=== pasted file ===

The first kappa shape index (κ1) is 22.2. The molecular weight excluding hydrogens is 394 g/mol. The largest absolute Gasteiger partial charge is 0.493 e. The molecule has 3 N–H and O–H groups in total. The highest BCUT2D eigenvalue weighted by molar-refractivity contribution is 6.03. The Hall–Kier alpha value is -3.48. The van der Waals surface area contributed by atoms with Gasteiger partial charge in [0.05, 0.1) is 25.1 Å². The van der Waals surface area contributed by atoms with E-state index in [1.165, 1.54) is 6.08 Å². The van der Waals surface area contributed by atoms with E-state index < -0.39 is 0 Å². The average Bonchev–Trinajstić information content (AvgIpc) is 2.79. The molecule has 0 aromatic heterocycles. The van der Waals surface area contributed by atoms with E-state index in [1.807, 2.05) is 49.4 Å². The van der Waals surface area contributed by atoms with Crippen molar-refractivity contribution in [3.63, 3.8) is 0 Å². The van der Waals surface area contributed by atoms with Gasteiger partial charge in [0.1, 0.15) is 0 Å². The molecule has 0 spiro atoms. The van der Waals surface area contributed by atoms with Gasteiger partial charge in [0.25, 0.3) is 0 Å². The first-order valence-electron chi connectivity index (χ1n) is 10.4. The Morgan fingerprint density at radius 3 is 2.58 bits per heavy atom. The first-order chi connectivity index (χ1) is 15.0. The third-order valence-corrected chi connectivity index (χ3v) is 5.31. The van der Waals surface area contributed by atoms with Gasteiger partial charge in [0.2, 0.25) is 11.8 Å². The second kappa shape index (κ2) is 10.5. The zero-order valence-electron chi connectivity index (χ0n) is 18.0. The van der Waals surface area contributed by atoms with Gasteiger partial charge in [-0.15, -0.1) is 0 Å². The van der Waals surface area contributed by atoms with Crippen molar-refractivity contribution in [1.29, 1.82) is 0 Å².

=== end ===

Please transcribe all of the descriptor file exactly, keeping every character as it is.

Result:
The first kappa shape index (κ1) is 22.2. The molecular weight excluding hydrogens is 394 g/mol. The largest absolute Gasteiger partial charge is 0.493 e. The molecule has 3 N–H and O–H groups in total. The highest BCUT2D eigenvalue weighted by molar-refractivity contribution is 6.03. The Hall–Kier alpha value is -3.48. The van der Waals surface area contributed by atoms with Gasteiger partial charge in [0.05, 0.1) is 25.1 Å². The van der Waals surface area contributed by atoms with E-state index in [1.165, 1.54) is 6.08 Å². The van der Waals surface area contributed by atoms with E-state index < -0.39 is 0 Å². The average Bonchev–Trinajstić information content (AvgIpc) is 2.79. The molecule has 0 aromatic heterocycles. The van der Waals surface area contributed by atoms with E-state index in [1.807, 2.05) is 49.4 Å². The van der Waals surface area contributed by atoms with Crippen molar-refractivity contribution in [3.63, 3.8) is 0 Å². The van der Waals surface area contributed by atoms with Gasteiger partial charge in [0.1, 0.15) is 0 Å². The molecule has 0 spiro atoms. The van der Waals surface area contributed by atoms with Gasteiger partial charge in [0.25, 0.3) is 0 Å². The first-order valence-electron chi connectivity index (χ1n) is 10.4. The Morgan fingerprint density at radius 3 is 2.58 bits per heavy atom. The first-order chi connectivity index (χ1) is 15.0. The third-order valence-corrected chi connectivity index (χ3v) is 5.31. The van der Waals surface area contributed by atoms with Gasteiger partial charge in [0.2, 0.25) is 11.8 Å². The second kappa shape index (κ2) is 10.5. The zero-order valence-electron chi connectivity index (χ0n) is 18.0. The van der Waals surface area contributed by atoms with Gasteiger partial charge in [-0.15, -0.1) is 0 Å². The van der Waals surface area contributed by atoms with Crippen molar-refractivity contribution in [1.29, 1.82) is 0 Å².